EDITORIAL: Mission’s actions deserve praise

Upper Room Mission's efforts to make clients self-reliant a step in the right direction

Self-reflection and looking inwards are not always the easiest things to do. They may expose flaws or areas that need improvement but we aren’t willing to accept.

That’s why the staff and volunteers at Vernon’s Upper Room Mission deserve strong praise for deciding that its mandate requires a new approach.

As of now, the public will still be able to access free meals three times a day from Monday to Friday, but there will be no service on the weekends. It’s a direct attempt to force those individuals to take some responsibility for their own lives.

“If they’re hungry, they just come here. It’s way too easy,” said Lisa Froom, general manager.

“There’s a dependence and entitlement that’s not healthy.”

By relying on the mission, cooking skills are not developed. There is no sense of how to budget to ensure there is sufficient money to purchase food.

If you can’t handle a simple task like going to the grocery store or preparing a meal, how will you handle more substantial challenges — whether it is seeking employment, going to school, raising children or coping with substance abuse?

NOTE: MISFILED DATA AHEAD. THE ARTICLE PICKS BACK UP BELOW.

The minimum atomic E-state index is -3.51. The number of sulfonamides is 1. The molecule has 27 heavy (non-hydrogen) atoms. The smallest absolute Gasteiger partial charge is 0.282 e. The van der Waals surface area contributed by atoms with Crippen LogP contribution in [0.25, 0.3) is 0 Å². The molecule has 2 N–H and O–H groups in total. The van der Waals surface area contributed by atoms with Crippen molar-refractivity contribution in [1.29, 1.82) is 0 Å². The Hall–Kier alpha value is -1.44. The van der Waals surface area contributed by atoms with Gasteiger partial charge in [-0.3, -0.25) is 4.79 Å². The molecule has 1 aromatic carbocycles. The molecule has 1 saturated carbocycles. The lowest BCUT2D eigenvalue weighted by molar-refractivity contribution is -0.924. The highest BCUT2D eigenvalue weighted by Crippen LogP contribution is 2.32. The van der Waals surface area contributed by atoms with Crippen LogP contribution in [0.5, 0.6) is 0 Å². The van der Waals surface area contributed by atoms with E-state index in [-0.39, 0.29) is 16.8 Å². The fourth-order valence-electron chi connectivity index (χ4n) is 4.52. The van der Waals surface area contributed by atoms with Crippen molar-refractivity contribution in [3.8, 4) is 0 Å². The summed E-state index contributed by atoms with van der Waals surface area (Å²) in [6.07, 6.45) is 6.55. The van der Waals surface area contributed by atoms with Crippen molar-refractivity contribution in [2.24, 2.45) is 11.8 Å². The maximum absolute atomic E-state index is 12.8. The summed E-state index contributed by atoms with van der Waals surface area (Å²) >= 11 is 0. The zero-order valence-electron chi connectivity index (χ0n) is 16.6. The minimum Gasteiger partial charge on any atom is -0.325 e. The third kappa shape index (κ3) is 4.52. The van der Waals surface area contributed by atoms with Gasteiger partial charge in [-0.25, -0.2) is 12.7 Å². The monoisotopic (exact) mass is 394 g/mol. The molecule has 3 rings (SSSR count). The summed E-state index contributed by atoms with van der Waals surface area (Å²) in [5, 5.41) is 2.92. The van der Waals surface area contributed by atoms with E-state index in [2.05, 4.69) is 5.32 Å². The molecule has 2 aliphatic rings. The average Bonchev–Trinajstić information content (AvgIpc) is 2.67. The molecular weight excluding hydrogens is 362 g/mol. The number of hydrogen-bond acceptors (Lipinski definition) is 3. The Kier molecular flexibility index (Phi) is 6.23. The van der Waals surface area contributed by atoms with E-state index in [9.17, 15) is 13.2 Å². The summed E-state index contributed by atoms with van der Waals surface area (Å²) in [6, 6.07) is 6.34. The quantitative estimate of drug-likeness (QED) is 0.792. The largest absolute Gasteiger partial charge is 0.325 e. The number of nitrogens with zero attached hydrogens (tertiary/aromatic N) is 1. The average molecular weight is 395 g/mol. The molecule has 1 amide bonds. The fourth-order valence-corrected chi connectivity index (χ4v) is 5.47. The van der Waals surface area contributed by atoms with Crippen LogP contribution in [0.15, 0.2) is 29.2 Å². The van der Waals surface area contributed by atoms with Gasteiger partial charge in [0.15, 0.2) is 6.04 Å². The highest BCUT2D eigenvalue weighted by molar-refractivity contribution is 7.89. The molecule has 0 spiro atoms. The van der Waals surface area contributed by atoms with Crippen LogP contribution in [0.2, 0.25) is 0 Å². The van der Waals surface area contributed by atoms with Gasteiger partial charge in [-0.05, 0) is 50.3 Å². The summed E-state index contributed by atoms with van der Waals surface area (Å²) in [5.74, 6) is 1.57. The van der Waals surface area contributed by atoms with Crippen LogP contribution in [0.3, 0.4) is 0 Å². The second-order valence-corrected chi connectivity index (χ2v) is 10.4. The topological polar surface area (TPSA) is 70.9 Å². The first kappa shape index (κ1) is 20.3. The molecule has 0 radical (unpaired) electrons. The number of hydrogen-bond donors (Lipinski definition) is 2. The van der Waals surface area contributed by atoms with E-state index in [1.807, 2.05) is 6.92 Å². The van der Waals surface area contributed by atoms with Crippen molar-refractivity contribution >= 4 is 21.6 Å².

We should keep in mind that the mission’s new structure is focused towards people who largely have a place to call home. For those who are actually homeless and accessing the Gateway Shelter, meals will still be available seven days a week.

The new structure also indicates that the mission takes the financial support of the community seriously and donations are being used wisely.


In the end, the Upper Room Mission is there to help people in need but it’s not there to be part of an endless cycle of dependence.


– Vernon Morning Star